Hiccups in grand housing design
The attractive three-storey flats, with their landscaped gardens and paved walkways, stand empty almost two months after completion. They stand in stark relief against thousands of tin and wood shanties, with their concrete communal toilets.
The strange contrast on view in Cape Town’s Joe Slovo settlement epitomises the muddle and controversy that has beset the R2,2-billion N2 Gateway housing project.
Two years ago, Minister of Housing Lindiwe Sisulu announced the Comprehensive Plan on Sustainable Human Settlements, known as Breaking New Ground (BNG), an ambitious blueprint for nationwide slum eradication by 2014.
BNG was to be a radical departure from past state housing efforts, which have been plagued by corruption, mismanagement and sub-standard workmanship. The plan called for extraordinary cooperation between national, provincial and local government to circumvent bureaucracy and deliver at speed.
Sisulu promised that by July this year, 22Â 000 units would be completed in the Western Cape in three phases on a 10km stretch along the airport road. It was envisaged that 12Â 000 rental units would rise in phase one in Joe Slovo alone. To date, only 705 houses in that phase have been built.
The completed units are a fantastic model of the kind of dignified social housing the government envisages for the poor, but are unlikely to be replicated. From the original projections, the cost per unit has doubled to R160Â 000 and the overall cost of the scheme to R1,2-billion. A notable problem is that few of the poor people targeted by the development can afford the proposed rentals.
The original plan ignored the fact that the entire project is to be built on a landfill, requiring large-scale, off-budget excavation. No provision was made for roads, walkways and landscaping. Further costs have been incurred by the discovery that phase one stands on a 50-year-old floodplain.
Relentless spin doctoring and politicking by the African National Congress and the Democratic Alliance have obscured the real issues and lessons of the N2 Gateway. ANC provincial housing minister Richard Dyantyi, for example, is arguing that the project is driven by needs, not costs. Some DA members have suggested large-scale corruption, of which the auditors found no evidence.
But Cape Town’s new DA administration is understandably unhappy about having to pick up the ANC’s pieces. It can be expected to question the project’s current R28-million cost overrun, for which it may be held responsible, and fears legal action from unpaid contractors.
The commissioning of two audits on phase one—one by M3, the oversight committee comprising the three levels of government, and the other by Auditor General Shauket Fakie at Sisulu’s request—is a tacit acknowledgement that the scheme is in trouble.
The first investigation, by legal firm Cheadle Thompson and Haysom, found no evidence of direct political interference or corruption. But it did politely suggest that the appointment of Cyberia Technologies, a Johannesburg-based IT company with no experience of managing a housing development of this size, “may have been flawed”.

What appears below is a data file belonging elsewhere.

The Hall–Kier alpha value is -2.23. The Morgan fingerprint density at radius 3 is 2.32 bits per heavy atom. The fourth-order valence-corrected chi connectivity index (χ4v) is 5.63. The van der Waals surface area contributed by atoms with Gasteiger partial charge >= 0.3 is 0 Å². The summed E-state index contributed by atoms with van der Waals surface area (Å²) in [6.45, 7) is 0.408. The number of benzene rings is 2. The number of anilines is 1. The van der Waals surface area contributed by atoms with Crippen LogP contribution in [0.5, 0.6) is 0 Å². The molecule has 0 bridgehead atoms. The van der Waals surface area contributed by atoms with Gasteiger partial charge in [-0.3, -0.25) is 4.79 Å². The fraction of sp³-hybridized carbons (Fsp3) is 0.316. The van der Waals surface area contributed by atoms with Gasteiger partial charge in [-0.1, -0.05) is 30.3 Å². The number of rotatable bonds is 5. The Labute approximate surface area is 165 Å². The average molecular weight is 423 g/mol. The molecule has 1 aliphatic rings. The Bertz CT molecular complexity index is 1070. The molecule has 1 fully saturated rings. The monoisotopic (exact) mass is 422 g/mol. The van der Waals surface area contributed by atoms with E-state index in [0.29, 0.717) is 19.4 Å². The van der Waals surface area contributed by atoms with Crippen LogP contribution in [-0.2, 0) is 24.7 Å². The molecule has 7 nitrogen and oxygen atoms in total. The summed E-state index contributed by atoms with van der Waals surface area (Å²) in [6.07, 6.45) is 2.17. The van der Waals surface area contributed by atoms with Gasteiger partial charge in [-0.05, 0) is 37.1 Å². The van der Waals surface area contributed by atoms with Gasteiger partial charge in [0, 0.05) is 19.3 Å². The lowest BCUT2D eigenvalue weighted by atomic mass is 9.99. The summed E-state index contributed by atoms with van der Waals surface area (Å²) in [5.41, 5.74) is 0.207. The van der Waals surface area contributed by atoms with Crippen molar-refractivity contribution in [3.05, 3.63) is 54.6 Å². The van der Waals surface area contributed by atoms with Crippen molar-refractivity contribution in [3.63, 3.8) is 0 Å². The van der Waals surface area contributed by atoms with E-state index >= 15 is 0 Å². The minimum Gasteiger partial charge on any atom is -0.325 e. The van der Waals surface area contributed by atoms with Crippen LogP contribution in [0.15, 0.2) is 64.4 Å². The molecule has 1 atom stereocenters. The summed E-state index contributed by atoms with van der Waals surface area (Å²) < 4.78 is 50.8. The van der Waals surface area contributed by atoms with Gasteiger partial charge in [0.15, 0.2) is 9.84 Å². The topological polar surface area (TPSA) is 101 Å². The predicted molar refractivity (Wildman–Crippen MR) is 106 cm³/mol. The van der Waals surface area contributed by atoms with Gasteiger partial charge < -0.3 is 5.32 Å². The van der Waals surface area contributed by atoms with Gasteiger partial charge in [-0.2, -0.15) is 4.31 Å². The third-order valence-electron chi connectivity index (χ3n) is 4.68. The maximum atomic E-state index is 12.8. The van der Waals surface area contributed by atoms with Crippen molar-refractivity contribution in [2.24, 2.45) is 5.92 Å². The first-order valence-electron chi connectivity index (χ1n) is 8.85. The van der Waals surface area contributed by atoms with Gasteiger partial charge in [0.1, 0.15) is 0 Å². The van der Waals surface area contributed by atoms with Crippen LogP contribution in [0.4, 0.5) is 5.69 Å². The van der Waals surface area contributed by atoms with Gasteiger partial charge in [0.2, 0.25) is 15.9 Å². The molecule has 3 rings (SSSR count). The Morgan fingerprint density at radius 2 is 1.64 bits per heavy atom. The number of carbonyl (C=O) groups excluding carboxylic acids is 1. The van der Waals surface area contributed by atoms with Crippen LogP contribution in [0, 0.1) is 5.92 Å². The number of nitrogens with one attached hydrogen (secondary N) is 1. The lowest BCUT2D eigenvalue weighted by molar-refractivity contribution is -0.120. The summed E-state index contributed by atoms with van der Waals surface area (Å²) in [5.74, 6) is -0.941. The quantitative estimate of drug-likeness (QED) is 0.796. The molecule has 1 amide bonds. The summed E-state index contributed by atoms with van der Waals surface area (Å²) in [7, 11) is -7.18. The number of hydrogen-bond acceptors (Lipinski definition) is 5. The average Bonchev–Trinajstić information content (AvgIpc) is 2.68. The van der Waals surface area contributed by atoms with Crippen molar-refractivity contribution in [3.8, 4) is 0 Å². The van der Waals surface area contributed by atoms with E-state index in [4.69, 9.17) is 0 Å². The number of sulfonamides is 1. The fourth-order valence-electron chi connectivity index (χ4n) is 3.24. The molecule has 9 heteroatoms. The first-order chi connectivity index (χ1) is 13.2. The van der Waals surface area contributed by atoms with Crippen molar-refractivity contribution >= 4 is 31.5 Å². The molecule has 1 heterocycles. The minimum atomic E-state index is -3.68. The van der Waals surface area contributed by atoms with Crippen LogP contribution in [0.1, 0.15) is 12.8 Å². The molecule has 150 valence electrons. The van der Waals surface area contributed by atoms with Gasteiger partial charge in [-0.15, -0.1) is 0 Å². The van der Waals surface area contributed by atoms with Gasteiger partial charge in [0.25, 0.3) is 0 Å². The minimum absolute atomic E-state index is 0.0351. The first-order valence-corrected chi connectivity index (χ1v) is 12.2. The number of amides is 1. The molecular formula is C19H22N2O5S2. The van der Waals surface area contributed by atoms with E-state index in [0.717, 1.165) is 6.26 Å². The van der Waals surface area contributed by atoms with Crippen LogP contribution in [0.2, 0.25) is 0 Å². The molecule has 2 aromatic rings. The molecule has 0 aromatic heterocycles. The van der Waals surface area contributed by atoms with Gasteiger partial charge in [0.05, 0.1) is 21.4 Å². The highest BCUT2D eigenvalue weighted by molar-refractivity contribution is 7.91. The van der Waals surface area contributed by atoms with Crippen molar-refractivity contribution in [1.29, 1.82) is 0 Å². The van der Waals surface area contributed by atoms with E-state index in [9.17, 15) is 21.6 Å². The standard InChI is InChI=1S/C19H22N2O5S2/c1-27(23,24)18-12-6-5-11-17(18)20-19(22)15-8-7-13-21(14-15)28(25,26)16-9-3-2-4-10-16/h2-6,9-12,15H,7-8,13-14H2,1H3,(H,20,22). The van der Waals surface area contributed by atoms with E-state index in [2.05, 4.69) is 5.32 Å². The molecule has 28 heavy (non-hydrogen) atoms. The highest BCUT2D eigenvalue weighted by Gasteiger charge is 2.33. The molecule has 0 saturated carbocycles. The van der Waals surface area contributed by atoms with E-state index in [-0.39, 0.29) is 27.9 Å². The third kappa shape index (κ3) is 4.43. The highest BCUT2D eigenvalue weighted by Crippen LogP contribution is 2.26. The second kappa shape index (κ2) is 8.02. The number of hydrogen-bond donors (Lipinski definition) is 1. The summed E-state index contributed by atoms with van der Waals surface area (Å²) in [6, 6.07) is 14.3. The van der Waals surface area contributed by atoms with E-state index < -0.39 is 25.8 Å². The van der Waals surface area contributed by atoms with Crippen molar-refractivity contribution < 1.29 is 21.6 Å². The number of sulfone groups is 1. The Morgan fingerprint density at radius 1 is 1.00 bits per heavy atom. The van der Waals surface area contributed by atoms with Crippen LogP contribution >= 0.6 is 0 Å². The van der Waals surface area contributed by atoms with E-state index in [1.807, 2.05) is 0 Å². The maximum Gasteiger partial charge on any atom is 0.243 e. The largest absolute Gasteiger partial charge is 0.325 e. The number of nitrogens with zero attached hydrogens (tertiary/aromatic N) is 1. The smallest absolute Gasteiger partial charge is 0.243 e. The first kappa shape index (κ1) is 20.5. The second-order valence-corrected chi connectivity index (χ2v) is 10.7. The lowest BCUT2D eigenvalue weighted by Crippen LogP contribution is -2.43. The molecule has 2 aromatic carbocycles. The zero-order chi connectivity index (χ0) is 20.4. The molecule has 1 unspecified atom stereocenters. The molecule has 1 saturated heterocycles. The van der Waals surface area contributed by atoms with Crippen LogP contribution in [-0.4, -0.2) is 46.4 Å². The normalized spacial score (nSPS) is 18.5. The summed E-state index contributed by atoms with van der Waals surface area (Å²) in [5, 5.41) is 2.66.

Cyberia was not the tender evaluators’ choice and was originally the sixth-listed bidder before being mysteriously bumped up. In February, its R7-million contract—it was ultimately paid R12-million after tendering R5million—was terminated and the project was handed to Thubelisha Homes, a national service provider.
Thubelisha was tasked with project-managing the houses still to be constructed, consolidating Cape Town’s seven waiting lists and allocating the Joe Slovo rental units.
In a recent speech, Dyantyi took an indirect swipe at former mayor Nomaindia Mfeketo and her city manager, Wallace Mgoqi, declaring that the city had been removed from the project in February, shortly before the Cape Town municipal election that the ANC lost, because of management incapacity.
Central to the runaway costs of the project was the turnkey system of contracting. In contrast to the traditional method of completing planning, costing and design before contractors are hired, it requires contractors to provide design and construction.
“There is nothing wrong with the turnkey method per se, but you need very strong project management,” said one industry expert. A good project manager, he added, would have carried out a geotechnical assessment and discovered that the Joe Slovo settlement was built on a landfill unsuitable for high-density housing.
New Director General of Housing Ithumeleng Kotsoane admitted that mistakes had been made, including the use of the turnkey method.
“This is a national pilot project, approved by Cabinet. If it gets attacked because of flaws, we must look at this. If someone has committed a crime, he or she will be arrested. The point of the project was not to have a big scheme for milking the government—it was to provide housing,” he said.